16-year-old Jamal Wallace has a raw writing talent not hampered by his relatively impoverished social background, though his abilities could be honed and developed with focused tutelage of quality. Jamal has concealed his talent for and desire to write, jotting down his thoughts and observations in a series of notebooks he carries around with him in a backpack. Indeed, he has concealed his academic abilities in general, gaining no more than average grades in assessments. However, he does well in national testing and is offered a place at the prestigious Mailor-Callow school where he will encounter support, discipline, academic demands and privileged competition.

Jamal has learned to use his sporting prowess in the field of basketball as a means of achieving acceptance, success and communication. Mailor-Callow is, of course, happy to offer Jamal an academic education in exchange for sporting success, along with the attendant publicity and glory such success will bring them. Apart from displaying skill on the basketball court itself, Jamal uses a basketball almost as a prop, bouncing it regularly as a means of maintaining reassurance or to divert attention. He even bounces the ball during a conversation with his mother who appears to be incapable of exercising influence over his behaviour. It is interesting to note that later in the film, when he starts to act similarly in a conversation with Forrester in his flat, Forrester sees through his device instantly and brings Jamal’s diversionary tactic to a halt with a single look.



William Forrester is the author of a much-loved, highly praised and enormously successful book but apparently never wrote another and has led a reclusive life since shortly after his book’s publication.

We discover, after a number of conversations with Jamal and considerable soul-searching, that Forrester was profoundly affected by the death of his brother followed by, in the space of some five months, the deaths of both his parents. We learn of Forrester’s trauma and the key to his reclusiveness when Jamal invites him to a baseball game but the outing goes horribly wrong. Forrester fails to cope with crowds and the social encounters associated with such an event and he collapses, triggering a recounting of the circumstances surrounding his brother’s death and the catastrophic effect this had on Forrester and his attitude to life. Having made his brother’s post-war experiences the focus of his highly successful book, exploring his situation, feelings and the deterioration of his health, the loss of his only brother in a road traffic accident for which he feels in good part responsible, had a devastating effect on Forrester’s outlook and the conduct of his life, leading to social anxiety.



These feelings were exacerbated by the fact that a nurse caring for his brother at the time of his accident wished to discuss Forrester’s book and its significance to her rather than deal with the death of his brother. This seems to have triggered something of an existential crisis in Forrester, possibly prompting doubts concerning the value of art (in the form of his book), and perhaps his fame as its author, and questions as to how his work could take priority over reality. He appears to have been desperately disappointed in people if they are capable of casting aside understanding, compassion and interest in others and their genuine experiences for what amounts to a copy of life or an abstraction. This may have led to his rejection of the status of a famous author whose position derives from the work he has produced rather than his character, beliefs and actions.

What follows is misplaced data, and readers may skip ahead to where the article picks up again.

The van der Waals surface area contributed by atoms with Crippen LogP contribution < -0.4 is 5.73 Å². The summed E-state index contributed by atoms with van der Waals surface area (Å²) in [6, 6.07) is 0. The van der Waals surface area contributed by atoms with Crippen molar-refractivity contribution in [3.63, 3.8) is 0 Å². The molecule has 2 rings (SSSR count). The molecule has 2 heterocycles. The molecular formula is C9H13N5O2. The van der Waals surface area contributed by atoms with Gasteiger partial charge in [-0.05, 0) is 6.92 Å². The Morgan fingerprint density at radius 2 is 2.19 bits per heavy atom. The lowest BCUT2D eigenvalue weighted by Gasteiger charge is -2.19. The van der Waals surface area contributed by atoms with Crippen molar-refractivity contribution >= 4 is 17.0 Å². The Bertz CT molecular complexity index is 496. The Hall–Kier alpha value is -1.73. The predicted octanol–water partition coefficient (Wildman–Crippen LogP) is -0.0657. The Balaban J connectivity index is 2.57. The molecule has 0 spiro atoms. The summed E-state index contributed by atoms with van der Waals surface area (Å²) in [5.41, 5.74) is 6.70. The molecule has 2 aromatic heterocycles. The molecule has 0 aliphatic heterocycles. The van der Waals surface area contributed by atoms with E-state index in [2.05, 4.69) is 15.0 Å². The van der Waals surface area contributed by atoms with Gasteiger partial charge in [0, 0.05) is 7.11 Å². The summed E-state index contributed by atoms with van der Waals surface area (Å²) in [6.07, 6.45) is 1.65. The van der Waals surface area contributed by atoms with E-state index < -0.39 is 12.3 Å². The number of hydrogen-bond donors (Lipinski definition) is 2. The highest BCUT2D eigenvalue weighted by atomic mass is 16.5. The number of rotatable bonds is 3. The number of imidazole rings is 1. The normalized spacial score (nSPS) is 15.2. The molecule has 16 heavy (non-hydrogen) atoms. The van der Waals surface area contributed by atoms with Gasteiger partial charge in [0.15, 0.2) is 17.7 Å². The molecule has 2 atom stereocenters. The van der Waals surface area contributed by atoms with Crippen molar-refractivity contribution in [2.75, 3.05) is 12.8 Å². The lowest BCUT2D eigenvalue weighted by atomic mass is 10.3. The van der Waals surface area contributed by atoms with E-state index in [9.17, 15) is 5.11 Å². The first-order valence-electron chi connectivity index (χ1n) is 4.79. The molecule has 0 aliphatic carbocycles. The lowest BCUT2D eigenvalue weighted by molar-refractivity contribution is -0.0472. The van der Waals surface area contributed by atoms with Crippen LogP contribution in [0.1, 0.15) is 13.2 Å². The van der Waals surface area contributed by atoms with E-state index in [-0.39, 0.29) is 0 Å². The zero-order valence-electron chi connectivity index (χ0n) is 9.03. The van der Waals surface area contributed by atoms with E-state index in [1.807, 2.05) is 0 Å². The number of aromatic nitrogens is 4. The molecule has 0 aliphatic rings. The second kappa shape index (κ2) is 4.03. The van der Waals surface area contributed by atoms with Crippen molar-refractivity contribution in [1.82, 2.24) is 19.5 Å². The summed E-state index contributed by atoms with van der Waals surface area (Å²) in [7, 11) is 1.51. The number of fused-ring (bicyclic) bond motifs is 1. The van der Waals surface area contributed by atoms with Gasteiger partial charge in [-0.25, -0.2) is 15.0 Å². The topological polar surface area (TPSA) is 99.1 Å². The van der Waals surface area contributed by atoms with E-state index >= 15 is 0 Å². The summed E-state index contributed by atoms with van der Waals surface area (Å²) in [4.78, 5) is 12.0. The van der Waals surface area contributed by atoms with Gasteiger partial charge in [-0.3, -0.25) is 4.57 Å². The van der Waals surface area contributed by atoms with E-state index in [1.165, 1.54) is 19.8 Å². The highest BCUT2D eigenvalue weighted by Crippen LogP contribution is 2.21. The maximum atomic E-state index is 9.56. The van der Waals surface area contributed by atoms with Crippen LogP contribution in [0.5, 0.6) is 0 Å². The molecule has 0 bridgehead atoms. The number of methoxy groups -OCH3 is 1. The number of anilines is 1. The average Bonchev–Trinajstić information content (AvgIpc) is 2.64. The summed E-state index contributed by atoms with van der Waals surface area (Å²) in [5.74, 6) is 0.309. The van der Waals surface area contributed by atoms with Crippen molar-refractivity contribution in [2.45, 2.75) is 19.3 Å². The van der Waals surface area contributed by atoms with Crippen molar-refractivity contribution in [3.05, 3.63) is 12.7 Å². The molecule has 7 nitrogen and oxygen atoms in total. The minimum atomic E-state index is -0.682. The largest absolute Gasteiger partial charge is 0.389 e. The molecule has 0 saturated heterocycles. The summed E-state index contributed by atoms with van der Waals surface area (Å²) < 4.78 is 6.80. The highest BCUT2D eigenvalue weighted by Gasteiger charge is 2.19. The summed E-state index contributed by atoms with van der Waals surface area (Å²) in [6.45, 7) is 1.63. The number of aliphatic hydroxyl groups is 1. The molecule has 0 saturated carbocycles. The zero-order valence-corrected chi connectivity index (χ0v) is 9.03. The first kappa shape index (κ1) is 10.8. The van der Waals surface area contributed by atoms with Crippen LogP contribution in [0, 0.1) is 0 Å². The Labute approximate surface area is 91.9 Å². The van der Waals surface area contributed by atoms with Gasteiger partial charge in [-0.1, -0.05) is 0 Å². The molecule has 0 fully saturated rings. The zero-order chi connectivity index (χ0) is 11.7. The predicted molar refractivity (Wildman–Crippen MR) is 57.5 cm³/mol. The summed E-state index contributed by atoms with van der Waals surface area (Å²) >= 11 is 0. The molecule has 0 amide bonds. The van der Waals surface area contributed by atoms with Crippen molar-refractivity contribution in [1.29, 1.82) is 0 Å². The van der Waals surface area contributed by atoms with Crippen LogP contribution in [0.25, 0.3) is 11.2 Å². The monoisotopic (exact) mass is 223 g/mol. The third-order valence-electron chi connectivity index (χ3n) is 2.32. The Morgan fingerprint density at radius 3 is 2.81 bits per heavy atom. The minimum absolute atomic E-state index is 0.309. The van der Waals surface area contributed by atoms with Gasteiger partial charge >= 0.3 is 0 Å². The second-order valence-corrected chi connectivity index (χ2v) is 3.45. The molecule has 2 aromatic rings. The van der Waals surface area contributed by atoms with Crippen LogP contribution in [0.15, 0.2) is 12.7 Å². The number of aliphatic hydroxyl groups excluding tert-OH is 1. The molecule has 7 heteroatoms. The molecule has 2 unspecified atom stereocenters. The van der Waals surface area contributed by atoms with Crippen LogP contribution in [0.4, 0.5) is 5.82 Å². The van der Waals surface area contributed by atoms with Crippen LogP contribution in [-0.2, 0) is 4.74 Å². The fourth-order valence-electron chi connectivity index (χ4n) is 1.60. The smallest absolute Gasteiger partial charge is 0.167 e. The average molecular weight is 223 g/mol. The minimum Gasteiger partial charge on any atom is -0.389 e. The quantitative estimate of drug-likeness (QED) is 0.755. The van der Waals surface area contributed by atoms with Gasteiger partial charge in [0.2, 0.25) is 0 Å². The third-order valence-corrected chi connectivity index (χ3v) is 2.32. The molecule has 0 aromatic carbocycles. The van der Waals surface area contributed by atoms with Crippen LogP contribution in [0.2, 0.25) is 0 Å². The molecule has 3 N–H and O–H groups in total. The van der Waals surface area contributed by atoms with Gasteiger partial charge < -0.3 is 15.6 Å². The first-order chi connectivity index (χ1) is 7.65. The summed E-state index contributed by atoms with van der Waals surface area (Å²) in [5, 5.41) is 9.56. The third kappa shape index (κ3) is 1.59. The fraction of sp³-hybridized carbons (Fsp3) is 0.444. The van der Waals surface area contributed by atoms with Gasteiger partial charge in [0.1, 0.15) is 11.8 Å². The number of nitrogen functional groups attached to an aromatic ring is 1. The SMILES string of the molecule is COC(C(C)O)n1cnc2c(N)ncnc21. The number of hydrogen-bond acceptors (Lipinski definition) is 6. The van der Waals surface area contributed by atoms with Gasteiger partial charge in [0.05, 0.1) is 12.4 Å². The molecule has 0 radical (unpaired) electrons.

Like most good writers, this intelligent and sensitive man (despite appearances) is adept at reading character and understands motivations, purpose and thought processes, as Jamal learns in his initial meetings with him, meetings in which Forrester is testy and provocative, but also insightful. Due to his trauma and his subsequent rejection of society, he is untroubled by the desire to be accepted or popular, especially as the continued success of his book provides him with the means to live while writing (though not necessarily publishing) provides him with stimulus and satisfaction. He rarely leaves his flat, preferring to insulate himself against the dangers, insecurities and disappointments of the world outside. Yet he continues to observe life outside, rather than participate in it, cleaning the windows regularly to ensure clarity of vision. He has preserved a natural curiosity and social intelligence which he has satisfied through surveillance of the local area by way of powerful binoculars and a video camera which enabled him to become vaguely acquainted with Jamal even before the dare from Jamal’s friends and his consequent breaking into Forrester’s home.



Forrester cannot hold himself back from reacting to the pieces of writing he finds in Jamal’s bag which he left behind in panic when Forrester disturbed his tentative and furtive exploration of Forrester’s flat. Their common bond of writing paves the way to friendship as they explore common curiosity, abilities and backgrounds, leading to shared thoughts, feelings and even affection, and then a willingness and desire to play a part in one another’s lives, to the point where one friend is willing to put the other’s interests above his own.